WARREN Clifford Young 427047

LEST WE FORGET

Flight Sergeant Clifford Young WARREN

Service No: 427047
Born: Bruce Rock WA, 25 July 1923
Enlisted in the RAAF: 26 April 1942
Unit: No. 466 Squadron, RAF Leconfield, Yorkshire
Died: Air Operations (No. 466 Squadron Halifax aircraft LV875), France, 11 April 1944, Aged 20 Years
Buried: Meharicourt Communal Cemetery, Somme, France
CWGC Additional Information: Son of Clifford James Warren and Myrtle Mary Warren, of Bruce Rock, Western Australia.
Roll of Honour: Bruce Rock WA
Remembered: Panel 110, Commemorative Area, Australian War Memorial, Canberra ACT
Remembered: Cenotaph Undercroft, State War Memorial, Kings Park WA

Date: 10-11 April 1944
Target: Tergnier Marshalling yards
Total Force: Dispatched – 162, Attacking – 154
RAAF Force: No. 466 Dispatched – Unavailable, Attacking – 15
Tons of Bombs Dropped: 692
Total Aircraft Lost: 10
RAAF Aircraft Lost: No. 466 – 2

Eisenhower ruled that the rail interdiction campaign must proceed in the absence of a better plan to weaken the enemy materially before June. Once this decision was made, the task of evolving new techniques to attack these targets was not only tackled energetically by Bomber Command but solved in a most successful manner; the result was that, by 5th June, of the 80 prime targets, 51 were assessed as so heavily damaged that they warranted no further attack until vital repairs had been effected, 25 were severely damaged but had some installations intact, while 4 had received only superficial damage.

Transport experts and operational research sections advised that for optimum damage to rail centres, a maximum concentration of 500-lb (225 kg) bombs should be dropped around the main aiming point, sufficient to achieve a stated overall density of strikes. This involved a reduction of the normal Bomber Command force to approximately 100 aircraft, and radically changed the bomb load, which against German targets had tended to consist of increasingly larger individual bombs. The vital difficulty of target marking was overcome partly because most of the targets lay within range of “Oboe”, and partly by the low-level visual marking method evolved by No. 5 Group, in conjunction with the master of ceremonies technique, which, although it sometimes increased the danger to crews orbiting the target, reduced to a minimum wild bombing and thus prevented unnecessary casualties among French civilians. The first Bomber Command attack was made on 6th-7th March 1944 against the marshalling yard of Trappes, south-west of Paris, but in the campaign proper, from 1st April to 5th June, 53 raids were made, mostly by Nos. 4 and 5 Groups, although on occasions other Bomber Command groups were active. RAAF squadrons joined in 25 of these attacks, the heaviest effort naturally being that of No. 466 in No. 4 Group and Nos. 463 and 467 in No. 5 Group.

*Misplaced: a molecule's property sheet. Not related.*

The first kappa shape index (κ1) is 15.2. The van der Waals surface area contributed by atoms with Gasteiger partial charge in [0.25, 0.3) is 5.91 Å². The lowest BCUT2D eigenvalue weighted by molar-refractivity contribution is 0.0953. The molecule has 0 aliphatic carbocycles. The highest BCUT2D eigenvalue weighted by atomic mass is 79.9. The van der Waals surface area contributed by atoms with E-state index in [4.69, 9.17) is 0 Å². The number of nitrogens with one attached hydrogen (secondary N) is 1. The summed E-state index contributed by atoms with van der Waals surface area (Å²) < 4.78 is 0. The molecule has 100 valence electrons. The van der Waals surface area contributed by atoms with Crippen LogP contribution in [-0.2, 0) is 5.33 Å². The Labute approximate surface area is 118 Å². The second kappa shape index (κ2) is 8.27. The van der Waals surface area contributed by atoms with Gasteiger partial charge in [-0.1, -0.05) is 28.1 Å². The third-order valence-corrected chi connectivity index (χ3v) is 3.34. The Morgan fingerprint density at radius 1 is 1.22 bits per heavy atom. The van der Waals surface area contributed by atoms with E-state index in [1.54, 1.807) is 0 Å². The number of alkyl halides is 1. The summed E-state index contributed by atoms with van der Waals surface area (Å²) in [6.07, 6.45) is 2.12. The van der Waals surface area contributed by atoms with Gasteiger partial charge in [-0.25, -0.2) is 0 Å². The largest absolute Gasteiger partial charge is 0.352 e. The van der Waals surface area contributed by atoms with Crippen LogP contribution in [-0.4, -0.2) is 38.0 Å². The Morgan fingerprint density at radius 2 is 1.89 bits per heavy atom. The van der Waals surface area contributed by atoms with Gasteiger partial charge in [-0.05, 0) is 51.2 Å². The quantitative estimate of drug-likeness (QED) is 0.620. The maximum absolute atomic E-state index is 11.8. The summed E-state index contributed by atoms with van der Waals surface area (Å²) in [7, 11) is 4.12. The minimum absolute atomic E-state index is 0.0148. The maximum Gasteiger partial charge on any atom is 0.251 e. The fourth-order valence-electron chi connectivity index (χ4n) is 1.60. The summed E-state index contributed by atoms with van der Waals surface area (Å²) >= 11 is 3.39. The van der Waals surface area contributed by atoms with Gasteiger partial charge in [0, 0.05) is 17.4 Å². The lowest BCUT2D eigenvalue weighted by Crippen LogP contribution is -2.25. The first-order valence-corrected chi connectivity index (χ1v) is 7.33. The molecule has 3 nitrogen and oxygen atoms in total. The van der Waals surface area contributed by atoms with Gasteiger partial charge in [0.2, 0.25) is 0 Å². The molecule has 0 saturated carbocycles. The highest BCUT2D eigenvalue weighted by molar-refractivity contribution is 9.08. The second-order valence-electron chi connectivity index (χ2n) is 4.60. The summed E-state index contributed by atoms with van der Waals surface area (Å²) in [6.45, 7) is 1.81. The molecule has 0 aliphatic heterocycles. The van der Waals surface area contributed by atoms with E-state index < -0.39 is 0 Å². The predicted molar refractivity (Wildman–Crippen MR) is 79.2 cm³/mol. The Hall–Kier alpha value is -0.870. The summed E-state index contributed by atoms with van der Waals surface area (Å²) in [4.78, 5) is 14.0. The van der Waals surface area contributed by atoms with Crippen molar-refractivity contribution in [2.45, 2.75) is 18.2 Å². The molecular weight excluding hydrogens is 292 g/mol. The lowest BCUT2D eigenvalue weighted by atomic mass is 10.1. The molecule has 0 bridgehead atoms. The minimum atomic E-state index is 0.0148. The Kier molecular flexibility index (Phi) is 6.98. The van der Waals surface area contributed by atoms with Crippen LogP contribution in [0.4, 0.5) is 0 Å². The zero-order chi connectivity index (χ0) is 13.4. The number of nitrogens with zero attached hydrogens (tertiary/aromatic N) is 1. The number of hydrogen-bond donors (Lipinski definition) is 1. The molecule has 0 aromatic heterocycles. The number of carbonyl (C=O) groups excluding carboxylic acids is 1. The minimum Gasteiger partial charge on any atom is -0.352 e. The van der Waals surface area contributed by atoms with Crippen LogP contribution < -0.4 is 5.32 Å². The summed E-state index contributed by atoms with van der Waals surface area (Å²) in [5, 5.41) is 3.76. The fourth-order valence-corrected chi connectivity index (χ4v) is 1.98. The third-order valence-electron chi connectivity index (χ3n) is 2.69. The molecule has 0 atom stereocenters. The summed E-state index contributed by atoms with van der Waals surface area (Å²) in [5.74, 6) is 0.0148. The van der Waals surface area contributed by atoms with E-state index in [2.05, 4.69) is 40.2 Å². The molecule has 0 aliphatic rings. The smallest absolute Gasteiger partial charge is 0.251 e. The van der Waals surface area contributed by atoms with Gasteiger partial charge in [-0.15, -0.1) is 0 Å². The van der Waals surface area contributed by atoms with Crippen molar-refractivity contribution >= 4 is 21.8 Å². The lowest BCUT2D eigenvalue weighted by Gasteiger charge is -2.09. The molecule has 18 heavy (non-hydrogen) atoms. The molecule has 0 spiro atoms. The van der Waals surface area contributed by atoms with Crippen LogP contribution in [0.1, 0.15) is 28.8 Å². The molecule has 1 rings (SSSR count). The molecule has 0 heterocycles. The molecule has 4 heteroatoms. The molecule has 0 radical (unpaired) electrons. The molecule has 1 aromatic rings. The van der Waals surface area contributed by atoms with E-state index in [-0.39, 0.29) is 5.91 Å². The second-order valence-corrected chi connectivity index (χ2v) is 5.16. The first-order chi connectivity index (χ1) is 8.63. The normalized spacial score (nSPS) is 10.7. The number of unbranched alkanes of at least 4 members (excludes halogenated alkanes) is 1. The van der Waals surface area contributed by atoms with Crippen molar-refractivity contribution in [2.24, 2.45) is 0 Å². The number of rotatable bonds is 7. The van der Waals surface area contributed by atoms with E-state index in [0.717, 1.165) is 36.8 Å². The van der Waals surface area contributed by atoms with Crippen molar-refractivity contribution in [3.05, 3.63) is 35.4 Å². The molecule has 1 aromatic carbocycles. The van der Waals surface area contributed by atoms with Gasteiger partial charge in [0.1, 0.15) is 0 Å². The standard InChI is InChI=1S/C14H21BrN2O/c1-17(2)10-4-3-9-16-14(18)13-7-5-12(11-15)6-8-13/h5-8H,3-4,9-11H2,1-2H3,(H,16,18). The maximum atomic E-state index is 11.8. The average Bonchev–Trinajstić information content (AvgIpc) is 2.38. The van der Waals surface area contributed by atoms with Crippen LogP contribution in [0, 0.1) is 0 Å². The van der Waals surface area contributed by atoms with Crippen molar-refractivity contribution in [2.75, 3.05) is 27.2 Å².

Extract from Herington, J. (John) (406545) Air War Over Europe 1944-1945, Australian War Memorial, Canberra, 1963 – Pages 26-7

Halifax LV875 took off from RAF Leconfield at 2058 hours on the night of 10/11th April 1944 to bomb Tergnier marshalling yards, France. Fifteen aircraft from the Squadron took part in the raid and two of these including LV 875 failed to return. It was later established that the aircraft was shot down by a night fighter and crashed near Rosieres-eu-Santerre (Somme) 15 kms north west of Roye, France.

The crew members of LV875 were:

Flight Sergeant John Cecil Bond (420433) (Pilot)
Flight Sergeant John Neville Keys (426112) (Bomb Aimer)
Warrant Officer John Henry Maunder (412562) (Navigator)
Sergeant Donald Kenneth Messenger (1588224) (RAFVR) (Mid Upper Gunner)
Flight Sergeant Brian Leo Sheean (409855) (Wireless Operator Air Gunner)
Flight Sergeant Clifford Young Warren (427047) (Rear Gunner)
Sergeant John Arthur White (1548168) (RAFVR) (Flight Engineer)

These crew members (except for Warrant Officer Maunder) had survived the ditching of Halifax LW 521 off Salcombe, Devon, on 15 March 1944 in which Flying Officer Oswald Kenneth Grimes (151348) (RAFVR) was lost.

No. 466 Squadron lost Halifax HX274 (Flying Officer Colin Neilson Lamb (400387) (Pilot)) on 11 April 1944).

References:

Australian War Memorial Roll of Honour On-Line Records (RAAF Casualty Information compiled by Alan Storr (409804))
Commonwealth War Graves Commission On-Line Records
Department of Veteran’s Affairs On-Line WWII Nominal Roll
National Archives of Australia On-Line Record A705, 166/43/600